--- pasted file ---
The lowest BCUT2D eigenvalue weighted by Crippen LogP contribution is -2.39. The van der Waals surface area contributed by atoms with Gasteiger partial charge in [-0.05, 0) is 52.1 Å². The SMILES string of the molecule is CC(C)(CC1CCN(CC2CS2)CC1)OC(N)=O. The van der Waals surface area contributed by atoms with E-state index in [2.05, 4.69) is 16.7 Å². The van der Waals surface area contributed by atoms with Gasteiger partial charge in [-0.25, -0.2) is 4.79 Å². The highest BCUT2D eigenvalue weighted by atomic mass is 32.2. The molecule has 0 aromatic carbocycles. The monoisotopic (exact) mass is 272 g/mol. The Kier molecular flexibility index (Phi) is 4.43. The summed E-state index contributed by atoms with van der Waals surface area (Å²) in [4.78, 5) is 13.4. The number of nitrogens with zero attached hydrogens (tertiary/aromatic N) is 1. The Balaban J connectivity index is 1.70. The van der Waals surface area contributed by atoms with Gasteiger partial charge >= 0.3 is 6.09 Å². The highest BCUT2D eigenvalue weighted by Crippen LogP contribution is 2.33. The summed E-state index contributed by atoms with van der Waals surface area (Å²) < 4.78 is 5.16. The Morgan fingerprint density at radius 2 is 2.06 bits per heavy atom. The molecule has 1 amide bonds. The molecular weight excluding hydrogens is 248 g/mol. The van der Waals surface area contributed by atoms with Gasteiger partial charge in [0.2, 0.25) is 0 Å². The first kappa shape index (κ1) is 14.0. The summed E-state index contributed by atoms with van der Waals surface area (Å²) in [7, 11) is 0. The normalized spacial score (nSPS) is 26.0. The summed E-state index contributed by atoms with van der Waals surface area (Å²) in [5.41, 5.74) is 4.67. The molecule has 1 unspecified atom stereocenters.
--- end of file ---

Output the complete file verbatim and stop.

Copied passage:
The lowest BCUT2D eigenvalue weighted by Crippen LogP contribution is -2.39. The van der Waals surface area contributed by atoms with Gasteiger partial charge in [-0.05, 0) is 52.1 Å². The SMILES string of the molecule is CC(C)(CC1CCN(CC2CS2)CC1)OC(N)=O. The van der Waals surface area contributed by atoms with E-state index in [2.05, 4.69) is 16.7 Å². The van der Waals surface area contributed by atoms with Gasteiger partial charge in [-0.25, -0.2) is 4.79 Å². The highest BCUT2D eigenvalue weighted by atomic mass is 32.2. The molecule has 0 aromatic carbocycles. The monoisotopic (exact) mass is 272 g/mol. The Kier molecular flexibility index (Phi) is 4.43. The summed E-state index contributed by atoms with van der Waals surface area (Å²) in [4.78, 5) is 13.4. The number of nitrogens with zero attached hydrogens (tertiary/aromatic N) is 1. The Balaban J connectivity index is 1.70. The van der Waals surface area contributed by atoms with Gasteiger partial charge >= 0.3 is 6.09 Å². The highest BCUT2D eigenvalue weighted by Crippen LogP contribution is 2.33. The summed E-state index contributed by atoms with van der Waals surface area (Å²) < 4.78 is 5.16. The Morgan fingerprint density at radius 2 is 2.06 bits per heavy atom. The molecule has 1 amide bonds. The molecular weight excluding hydrogens is 248 g/mol. The van der Waals surface area contributed by atoms with Gasteiger partial charge in [0.2, 0.25) is 0 Å². The first kappa shape index (κ1) is 14.0. The summed E-state index contributed by atoms with van der Waals surface area (Å²) in [7, 11) is 0. The normalized spacial score (nSPS) is 26.0. The summed E-state index contributed by atoms with van der Waals surface area (Å²) in [5.41, 5.74) is 4.67. The molecule has 1 unspecified atom stereocenters.